Over the past five years, Kansas State University swine nutrition researchers have consistently found that medium-chain fatty acids (MCFAs) may lead to better swine health and well-being and have a positive effect on pigs' feed efficiency and growth.
Now, Kansas State said new research is suggesting that more MCFAs aren’t necessarily better.
“Our initial studies used rather high concentrations of MCFAs in swine feed to demonstrate their effectiveness,” said Jason Woodworth, a swine nutritionist with Kansas State Research & Extension. “As we progressed in the research, we found that lower levels of MCFA generated similar benefits.”
That’s good news for swine producers, because when nutritionists include lesser amounts of MCFAs in feed, those diets cost less. Further, Woodworth noted that “these findings will allow more options for feed ingredients that can be used to enhance the overall feed biosecurity in swine operations.”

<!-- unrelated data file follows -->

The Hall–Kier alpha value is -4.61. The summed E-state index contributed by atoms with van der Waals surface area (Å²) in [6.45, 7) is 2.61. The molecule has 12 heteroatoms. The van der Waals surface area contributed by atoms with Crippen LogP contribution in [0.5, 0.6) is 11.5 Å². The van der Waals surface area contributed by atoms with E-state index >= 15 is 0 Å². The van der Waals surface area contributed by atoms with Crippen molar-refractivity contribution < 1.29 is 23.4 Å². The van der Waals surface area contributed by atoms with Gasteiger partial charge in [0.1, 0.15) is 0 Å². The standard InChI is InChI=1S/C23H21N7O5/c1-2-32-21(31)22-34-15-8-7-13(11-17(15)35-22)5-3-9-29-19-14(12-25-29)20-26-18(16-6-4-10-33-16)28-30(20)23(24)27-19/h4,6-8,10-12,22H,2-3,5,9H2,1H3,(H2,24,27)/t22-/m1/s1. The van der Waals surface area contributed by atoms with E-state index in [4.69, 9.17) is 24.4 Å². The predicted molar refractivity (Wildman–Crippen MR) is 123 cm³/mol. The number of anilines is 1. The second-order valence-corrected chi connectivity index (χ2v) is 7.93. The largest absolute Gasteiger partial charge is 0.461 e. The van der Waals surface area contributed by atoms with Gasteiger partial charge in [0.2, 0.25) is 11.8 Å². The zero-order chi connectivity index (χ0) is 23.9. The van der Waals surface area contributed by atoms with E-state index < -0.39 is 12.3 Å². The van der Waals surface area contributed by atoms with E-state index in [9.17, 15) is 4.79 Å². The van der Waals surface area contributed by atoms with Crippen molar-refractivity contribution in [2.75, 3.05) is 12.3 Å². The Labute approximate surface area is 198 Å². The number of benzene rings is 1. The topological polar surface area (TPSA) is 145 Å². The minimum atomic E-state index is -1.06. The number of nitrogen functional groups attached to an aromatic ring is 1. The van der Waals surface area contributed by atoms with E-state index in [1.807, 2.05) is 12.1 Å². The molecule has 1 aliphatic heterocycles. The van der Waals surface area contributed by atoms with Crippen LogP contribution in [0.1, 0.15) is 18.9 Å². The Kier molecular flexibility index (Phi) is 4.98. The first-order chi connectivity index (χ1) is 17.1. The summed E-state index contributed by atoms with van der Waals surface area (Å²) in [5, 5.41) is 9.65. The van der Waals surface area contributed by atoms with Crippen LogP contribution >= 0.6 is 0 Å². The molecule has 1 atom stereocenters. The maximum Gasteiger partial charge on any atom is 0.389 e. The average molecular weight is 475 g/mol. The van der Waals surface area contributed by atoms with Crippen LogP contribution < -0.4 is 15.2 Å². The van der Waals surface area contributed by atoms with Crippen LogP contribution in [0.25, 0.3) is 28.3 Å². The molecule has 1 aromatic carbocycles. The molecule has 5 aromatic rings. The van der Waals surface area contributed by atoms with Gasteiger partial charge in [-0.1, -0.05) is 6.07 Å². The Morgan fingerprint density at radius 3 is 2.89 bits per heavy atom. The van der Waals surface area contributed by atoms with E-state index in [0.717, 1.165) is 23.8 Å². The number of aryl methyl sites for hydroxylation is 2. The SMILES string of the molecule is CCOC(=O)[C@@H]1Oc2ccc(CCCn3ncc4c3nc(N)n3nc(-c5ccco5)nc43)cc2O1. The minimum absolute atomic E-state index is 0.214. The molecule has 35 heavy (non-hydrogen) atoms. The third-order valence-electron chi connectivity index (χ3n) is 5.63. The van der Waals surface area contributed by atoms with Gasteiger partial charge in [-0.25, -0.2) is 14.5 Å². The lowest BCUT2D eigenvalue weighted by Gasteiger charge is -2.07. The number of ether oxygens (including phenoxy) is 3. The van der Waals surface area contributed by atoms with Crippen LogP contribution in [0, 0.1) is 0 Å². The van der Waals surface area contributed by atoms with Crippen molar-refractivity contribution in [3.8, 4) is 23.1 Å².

As the weather gets colder, Woodworth said one virus of particular concern to swine producers is porcine epidemic diarrhea virus (PEDv), which causes severe diarrhea in pigs and leads to nearly 100% mortality in preweaned pigs.
“More and more research is showing the benefits of medium-chain fatty acids in reducing or mitigating PEDv risk in feed,” Woodworth said. “With this research, there will likely be new products coming to the market that will be available for producers to consider as part of their entire biosecurity program.”
Woodworth said the Kansas State swine nutrition group will discuss the MCFA research during the annual Kansas State Swine Day, which is taking place Nov. 21 in Manhattan, Kan.